Book review: “I Was Anastasia” by Ariel Lawhon

by Rebecca Henderson Palmer on January 15, 2018

In 1920 Berlin, a young woman attempts to end her life by throwing herself off a bridge. She is sent first to a hospital and then to an asylum where she refuses to provide any background information or give her name. It’s there that someone first “recognizes” her as Grand Duchess Tatiana, a daughter of the recently deposed Russian Tsar Nicholas II, whose precise fate at the hands of the Bolsheviks is murky. The woman eventually claims to be not Tatiana but her younger sister Anastasia. Even when news leaks out of Russia that the entire Romanov family was murdered in the summer of 1918, doubt remains. The woman, who comes to be known as “Anna” claims she escaped just before the slaughter. So begins a decades-long journey across many countries to provide to the larger Romanov clan, to a Hollywood star, to the international press, and to numerous justice systems that this traumatized woman is truly a grand duchess, and not a mentally ill former Polish factory worker as the Schanzkowska family claims. Shuttled between benefactors, many rich emigres and Romanov relatives temporarily come to her assistance, but who is friend and who is foe? Anna’s quick mind and clever come backs prohibit them from labeling her insane, and yet with such little evidence about the Romanovs’ final days, few can say for sure. No court is able to provide conclusive proof one way or the other, and the court of public opinion remains divided.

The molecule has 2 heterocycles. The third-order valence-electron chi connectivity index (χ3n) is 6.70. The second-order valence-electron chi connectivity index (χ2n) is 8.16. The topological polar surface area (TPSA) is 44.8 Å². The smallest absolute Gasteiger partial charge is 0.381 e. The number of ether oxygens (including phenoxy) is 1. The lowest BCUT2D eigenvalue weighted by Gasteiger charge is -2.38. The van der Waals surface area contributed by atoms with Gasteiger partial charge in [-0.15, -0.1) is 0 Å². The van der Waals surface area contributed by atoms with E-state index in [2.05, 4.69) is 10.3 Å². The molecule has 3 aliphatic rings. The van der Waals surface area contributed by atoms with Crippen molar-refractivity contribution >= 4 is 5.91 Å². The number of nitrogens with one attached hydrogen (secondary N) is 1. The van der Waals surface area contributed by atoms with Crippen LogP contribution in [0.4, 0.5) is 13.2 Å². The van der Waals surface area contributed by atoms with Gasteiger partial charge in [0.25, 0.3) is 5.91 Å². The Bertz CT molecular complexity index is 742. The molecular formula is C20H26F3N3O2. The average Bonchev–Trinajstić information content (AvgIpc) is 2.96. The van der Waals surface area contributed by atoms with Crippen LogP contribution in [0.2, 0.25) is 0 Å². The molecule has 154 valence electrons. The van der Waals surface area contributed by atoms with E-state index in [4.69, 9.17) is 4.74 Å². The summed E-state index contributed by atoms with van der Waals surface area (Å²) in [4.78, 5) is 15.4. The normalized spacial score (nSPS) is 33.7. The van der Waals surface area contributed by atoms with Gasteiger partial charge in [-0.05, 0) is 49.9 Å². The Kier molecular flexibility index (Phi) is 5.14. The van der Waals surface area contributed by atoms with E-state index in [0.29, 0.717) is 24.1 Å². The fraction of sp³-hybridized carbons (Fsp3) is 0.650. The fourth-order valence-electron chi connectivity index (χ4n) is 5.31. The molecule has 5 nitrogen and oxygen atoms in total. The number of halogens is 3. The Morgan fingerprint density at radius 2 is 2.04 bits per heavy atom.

This tale is wonderfully written. Even though history tells us that DNA eventually disproved Anna’s claim of royal heritage, the book keeps you on your toes, hopping back and forth in history, telling bits of the story here and filling in pieces there, so pay close attention to weave the whole story together. Seemingly inconsequential items and conversations link the scenes together:  a letter opener, a photo album, pets, scars. They become parts of a larger story that is intricate and engaging as a lone woman clings desperately to an identity that may or may not be hers. Meanwhile, well-meaning people battle with opportunists, skeptics, and manipulators, everyone with their own agenda. It’s a very human tale when facts are short and determining the truth has enormous consequences. Well worth the read even though Anna’s true identity is now known. This is an inside look into what happens when much is at stake, and people want a fantasy to be real, even when evidence suggests otherwise.

Many thanks to NetGalley for providing a free copy in exchange for my review. This book is released on March 27, 2018.

Amazon link is here.

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